Chapter 5: Facilities, Supplies, Equipment, and Environmental Health
5.2 Quality of the Outdoor and Indoor Environment
5.2.1 Ventilation, Heating, Cooling, and Hot Water
126.96.36.199: Water Heating Devices and Temperatures Allowed
Facilities should have water heating devices connected to the water supply system as required by the regulatory authority. These facilities should be capable of heating water to at least 120°F. Hot water temperature at sinks used for handwashing, or where the hot water will be in direct contact with children, should be at a temperature of at least 60°F and not exceeding 120°F. Scald-prevention devices, such as special faucets or thermostatically controlled valves, should be permanently installed, if necessary, to provide this temperature of water at the faucet. Where a dishwasher is used, it should have the capacity to heat water to at least 140°F for the dishwasher (with scald preventing devices that prohibit the opening of the dishwasher during operation cycle).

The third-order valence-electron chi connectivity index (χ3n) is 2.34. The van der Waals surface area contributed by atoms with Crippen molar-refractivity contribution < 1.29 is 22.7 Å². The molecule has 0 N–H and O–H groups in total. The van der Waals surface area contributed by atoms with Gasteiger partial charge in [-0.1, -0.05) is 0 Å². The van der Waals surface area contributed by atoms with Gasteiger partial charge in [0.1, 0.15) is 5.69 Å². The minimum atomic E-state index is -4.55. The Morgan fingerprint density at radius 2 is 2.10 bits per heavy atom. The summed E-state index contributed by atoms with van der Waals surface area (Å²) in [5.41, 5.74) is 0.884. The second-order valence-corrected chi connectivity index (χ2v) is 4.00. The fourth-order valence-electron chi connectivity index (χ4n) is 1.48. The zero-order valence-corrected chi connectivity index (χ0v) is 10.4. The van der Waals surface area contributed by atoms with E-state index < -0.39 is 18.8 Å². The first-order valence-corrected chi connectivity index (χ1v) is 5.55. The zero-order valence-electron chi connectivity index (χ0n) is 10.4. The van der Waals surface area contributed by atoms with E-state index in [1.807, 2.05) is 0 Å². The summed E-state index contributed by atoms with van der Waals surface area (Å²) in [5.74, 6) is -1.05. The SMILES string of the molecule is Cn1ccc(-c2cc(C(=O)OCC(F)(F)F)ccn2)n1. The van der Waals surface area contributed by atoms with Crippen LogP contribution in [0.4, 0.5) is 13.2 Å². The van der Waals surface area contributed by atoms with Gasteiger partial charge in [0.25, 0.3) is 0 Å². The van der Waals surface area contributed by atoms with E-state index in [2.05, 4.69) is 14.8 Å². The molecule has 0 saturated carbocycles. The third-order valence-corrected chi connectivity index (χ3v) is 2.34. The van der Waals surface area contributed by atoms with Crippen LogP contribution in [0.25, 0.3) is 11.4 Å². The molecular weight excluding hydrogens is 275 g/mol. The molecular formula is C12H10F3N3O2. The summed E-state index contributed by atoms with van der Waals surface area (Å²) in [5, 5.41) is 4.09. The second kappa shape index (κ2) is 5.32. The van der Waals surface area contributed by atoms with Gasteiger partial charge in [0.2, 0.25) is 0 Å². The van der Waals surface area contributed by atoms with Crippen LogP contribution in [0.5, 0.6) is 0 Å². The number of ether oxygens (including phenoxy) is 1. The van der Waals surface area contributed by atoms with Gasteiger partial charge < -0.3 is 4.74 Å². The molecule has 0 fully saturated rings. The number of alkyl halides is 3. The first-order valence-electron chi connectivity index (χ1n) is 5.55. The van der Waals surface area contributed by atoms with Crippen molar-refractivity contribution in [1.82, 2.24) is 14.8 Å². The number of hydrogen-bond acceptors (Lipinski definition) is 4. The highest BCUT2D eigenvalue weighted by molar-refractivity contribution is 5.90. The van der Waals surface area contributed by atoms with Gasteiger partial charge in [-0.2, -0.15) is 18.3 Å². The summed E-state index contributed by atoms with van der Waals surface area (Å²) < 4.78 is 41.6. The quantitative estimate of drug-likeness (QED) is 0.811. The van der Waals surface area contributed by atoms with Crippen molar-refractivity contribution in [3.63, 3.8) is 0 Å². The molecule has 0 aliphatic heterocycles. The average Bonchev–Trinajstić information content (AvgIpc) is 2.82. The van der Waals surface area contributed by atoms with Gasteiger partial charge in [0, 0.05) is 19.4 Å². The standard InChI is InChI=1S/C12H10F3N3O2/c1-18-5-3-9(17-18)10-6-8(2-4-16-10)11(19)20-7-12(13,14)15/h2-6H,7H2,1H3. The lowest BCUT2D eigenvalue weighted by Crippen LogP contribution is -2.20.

RATIONALEHot water is needed to clean and sanitize dishes and food utensils adequately and sanitize laundry. Tap water burns are a common source of scald injuries in young children (1). Children under six years of age are the most frequent victims of non-fatal burns (1). Water heated to temperatures greater than 120°F takes less than thirty seconds to burn the skin (1). If the water is heated to 120°F it takes two minutes to burn the skin (2). That extra two minutes could provide enough time to remove the child from the hot water source and avoid a burn.
COMMENTSAnti-scald aerators designed to fit on the end of a modern bathroom and kitchen faucets, and anti-scald bathtub spouts, are also available. Only devices approved by the American National Standards Institute (ANSI) or the Canadian Standards Association (CSA) should be considered. A number of other scald-prevention devices are available on the market. Consult a plumbing contractor for details.
TYPE OF FACILITYCenter, Large Family Child Care Home
- D’Souza, A. L., N. G. Nelson, L. B. McKenzie. 2009. Pediatric burn injuries treated in US emergency departments between 1990 and 2006. Pediatrics 124:1424-30.
- Erdmann, T. C., K. W. Feldman, F. P. Rivara, D. M. Heimbach, H. A. Wall. 1991. Tap water burn prevention: The effect of legislation. Pediatrics 88:572-77.